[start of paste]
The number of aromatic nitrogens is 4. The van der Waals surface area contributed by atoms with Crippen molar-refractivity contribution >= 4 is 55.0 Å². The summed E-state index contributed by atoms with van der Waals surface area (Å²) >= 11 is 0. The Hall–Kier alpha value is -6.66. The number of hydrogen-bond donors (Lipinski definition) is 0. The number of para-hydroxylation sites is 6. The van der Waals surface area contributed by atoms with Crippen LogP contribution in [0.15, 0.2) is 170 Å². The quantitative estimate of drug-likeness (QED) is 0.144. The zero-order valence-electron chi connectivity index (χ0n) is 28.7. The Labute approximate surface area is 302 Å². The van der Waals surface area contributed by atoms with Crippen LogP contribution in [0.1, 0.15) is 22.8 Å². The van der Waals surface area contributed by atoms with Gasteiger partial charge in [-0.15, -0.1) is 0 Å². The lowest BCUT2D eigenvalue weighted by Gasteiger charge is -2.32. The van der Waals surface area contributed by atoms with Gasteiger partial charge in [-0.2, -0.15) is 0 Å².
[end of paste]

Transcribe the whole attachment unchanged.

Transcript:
The number of aromatic nitrogens is 4. The van der Waals surface area contributed by atoms with Crippen molar-refractivity contribution >= 4 is 55.0 Å². The summed E-state index contributed by atoms with van der Waals surface area (Å²) >= 11 is 0. The Hall–Kier alpha value is -6.66. The number of hydrogen-bond donors (Lipinski definition) is 0. The number of para-hydroxylation sites is 6. The van der Waals surface area contributed by atoms with Crippen LogP contribution in [0.15, 0.2) is 170 Å². The quantitative estimate of drug-likeness (QED) is 0.144. The zero-order valence-electron chi connectivity index (χ0n) is 28.7. The Labute approximate surface area is 302 Å². The van der Waals surface area contributed by atoms with Crippen LogP contribution in [0.1, 0.15) is 22.8 Å². The van der Waals surface area contributed by atoms with Gasteiger partial charge in [-0.15, -0.1) is 0 Å². The lowest BCUT2D eigenvalue weighted by Gasteiger charge is -2.32. The van der Waals surface area contributed by atoms with Gasteiger partial charge in [-0.2, -0.15) is 0 Å².